As children rise early, don their backpacks, and return to school, many parents will spend their days eagerly awaiting the opportunity to reconnect with their kids and hear all of the details about what they learned and experienced during their hours away from home. Too often, though, parental queries about their children’s school day are met with brief, non-descript responses: “We didn’t really do anything”; “I don’t remember”; “It was fine”; leaving parents feeling very much on the outside, struggling to peer in.
Those who learn and develop good saving habits early in life are more prepared to deal with what lies ahead and develop into financially responsible adults.
Today more than ever, we as a society who find ourselves entering a period of increased social awareness, one where giving back, effecting change and making a positive difference in the lives of those less fortunate, both in our communities and around the globe, are concepts that are becoming more prevalent.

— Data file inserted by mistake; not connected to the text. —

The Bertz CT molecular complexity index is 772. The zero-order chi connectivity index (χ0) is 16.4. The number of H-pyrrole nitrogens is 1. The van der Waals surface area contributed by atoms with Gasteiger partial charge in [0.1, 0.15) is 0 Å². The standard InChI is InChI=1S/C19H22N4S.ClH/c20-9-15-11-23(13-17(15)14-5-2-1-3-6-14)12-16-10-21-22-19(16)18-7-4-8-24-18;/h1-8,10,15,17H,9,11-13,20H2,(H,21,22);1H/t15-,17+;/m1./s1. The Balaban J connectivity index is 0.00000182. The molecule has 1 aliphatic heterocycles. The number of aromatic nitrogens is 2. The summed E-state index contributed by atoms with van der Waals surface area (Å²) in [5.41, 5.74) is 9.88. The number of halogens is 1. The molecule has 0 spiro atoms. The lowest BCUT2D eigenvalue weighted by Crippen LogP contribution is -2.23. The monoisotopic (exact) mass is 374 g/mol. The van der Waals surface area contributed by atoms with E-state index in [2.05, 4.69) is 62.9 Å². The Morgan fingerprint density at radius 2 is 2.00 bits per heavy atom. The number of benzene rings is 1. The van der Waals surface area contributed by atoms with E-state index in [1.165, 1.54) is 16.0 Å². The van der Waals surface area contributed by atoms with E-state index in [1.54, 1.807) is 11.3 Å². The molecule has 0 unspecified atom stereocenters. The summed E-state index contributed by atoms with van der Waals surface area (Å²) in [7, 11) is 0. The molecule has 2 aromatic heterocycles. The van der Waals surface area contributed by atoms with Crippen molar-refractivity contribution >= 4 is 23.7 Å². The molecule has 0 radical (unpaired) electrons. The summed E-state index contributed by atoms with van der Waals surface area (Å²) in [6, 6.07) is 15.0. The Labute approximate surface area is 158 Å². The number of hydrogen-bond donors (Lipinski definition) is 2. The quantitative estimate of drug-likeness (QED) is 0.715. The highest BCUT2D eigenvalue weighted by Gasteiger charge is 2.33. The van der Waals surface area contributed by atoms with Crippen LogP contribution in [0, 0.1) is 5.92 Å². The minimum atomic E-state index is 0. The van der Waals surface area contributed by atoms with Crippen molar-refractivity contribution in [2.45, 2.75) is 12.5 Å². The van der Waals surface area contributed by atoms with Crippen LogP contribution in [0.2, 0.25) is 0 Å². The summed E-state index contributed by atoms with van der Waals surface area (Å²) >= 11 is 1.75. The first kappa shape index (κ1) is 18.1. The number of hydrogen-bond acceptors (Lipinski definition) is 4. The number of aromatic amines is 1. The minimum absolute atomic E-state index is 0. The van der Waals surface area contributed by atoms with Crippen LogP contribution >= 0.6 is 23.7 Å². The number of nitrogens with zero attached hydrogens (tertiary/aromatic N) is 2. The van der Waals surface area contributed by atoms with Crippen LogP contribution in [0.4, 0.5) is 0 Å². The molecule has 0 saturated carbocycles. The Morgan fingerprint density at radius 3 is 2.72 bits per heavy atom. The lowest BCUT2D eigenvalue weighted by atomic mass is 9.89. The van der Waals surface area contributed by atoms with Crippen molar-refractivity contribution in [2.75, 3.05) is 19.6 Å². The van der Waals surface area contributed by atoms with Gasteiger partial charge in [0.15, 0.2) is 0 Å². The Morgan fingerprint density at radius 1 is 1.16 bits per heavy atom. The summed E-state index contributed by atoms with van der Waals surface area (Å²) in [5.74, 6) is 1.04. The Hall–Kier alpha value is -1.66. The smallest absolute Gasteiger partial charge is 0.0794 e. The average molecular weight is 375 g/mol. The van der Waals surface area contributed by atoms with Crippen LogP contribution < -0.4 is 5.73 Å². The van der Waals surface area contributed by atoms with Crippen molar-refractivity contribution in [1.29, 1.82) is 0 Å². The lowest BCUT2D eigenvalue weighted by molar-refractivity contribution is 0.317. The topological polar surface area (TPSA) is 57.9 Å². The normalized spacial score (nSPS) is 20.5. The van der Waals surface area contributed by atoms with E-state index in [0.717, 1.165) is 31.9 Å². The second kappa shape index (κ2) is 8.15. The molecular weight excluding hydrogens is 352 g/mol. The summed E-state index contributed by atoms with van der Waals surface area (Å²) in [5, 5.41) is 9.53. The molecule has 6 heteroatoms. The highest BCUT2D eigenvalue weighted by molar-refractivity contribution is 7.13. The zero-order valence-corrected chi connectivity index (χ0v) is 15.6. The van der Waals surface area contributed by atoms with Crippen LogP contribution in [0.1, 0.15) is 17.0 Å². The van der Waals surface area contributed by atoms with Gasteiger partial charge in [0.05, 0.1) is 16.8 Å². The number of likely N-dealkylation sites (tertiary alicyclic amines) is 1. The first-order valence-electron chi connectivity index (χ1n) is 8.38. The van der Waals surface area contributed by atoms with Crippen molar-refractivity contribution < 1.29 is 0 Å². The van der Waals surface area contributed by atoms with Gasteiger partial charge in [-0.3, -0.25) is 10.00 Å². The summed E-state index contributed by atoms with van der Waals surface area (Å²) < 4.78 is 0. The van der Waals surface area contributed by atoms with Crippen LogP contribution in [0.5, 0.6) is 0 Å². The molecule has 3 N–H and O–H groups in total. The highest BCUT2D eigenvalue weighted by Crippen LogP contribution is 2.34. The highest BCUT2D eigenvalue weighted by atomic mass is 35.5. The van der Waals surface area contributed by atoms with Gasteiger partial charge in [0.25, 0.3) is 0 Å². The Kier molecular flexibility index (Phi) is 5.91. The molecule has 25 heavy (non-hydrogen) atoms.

Social media has become the new back fence, a place where parents can tell stories, swap tips and even brag a bit. A recent survey from the Pew Research Center found that moms, in particular, give and get lots of encouragement as well as useful parenting information from networks like Facebook (FB), Twitter, Pinterest and Instagram. Almost all of these efforts involve photos, which would be great if those photos would ‘stay put.’ Unfortunately, they don’t. Photos of cute kids - especially babies - have been misappropriated by people who use them for their own, sometimes dubious, purposes. Baby role-playing, for example, involves young women who use random photos of children to fantasize about motherhood. By posting pics and inventing details about babies they don’t know, they attract attention on social media.
Calgary’s Child Magazine © 2017 Calgary’s Child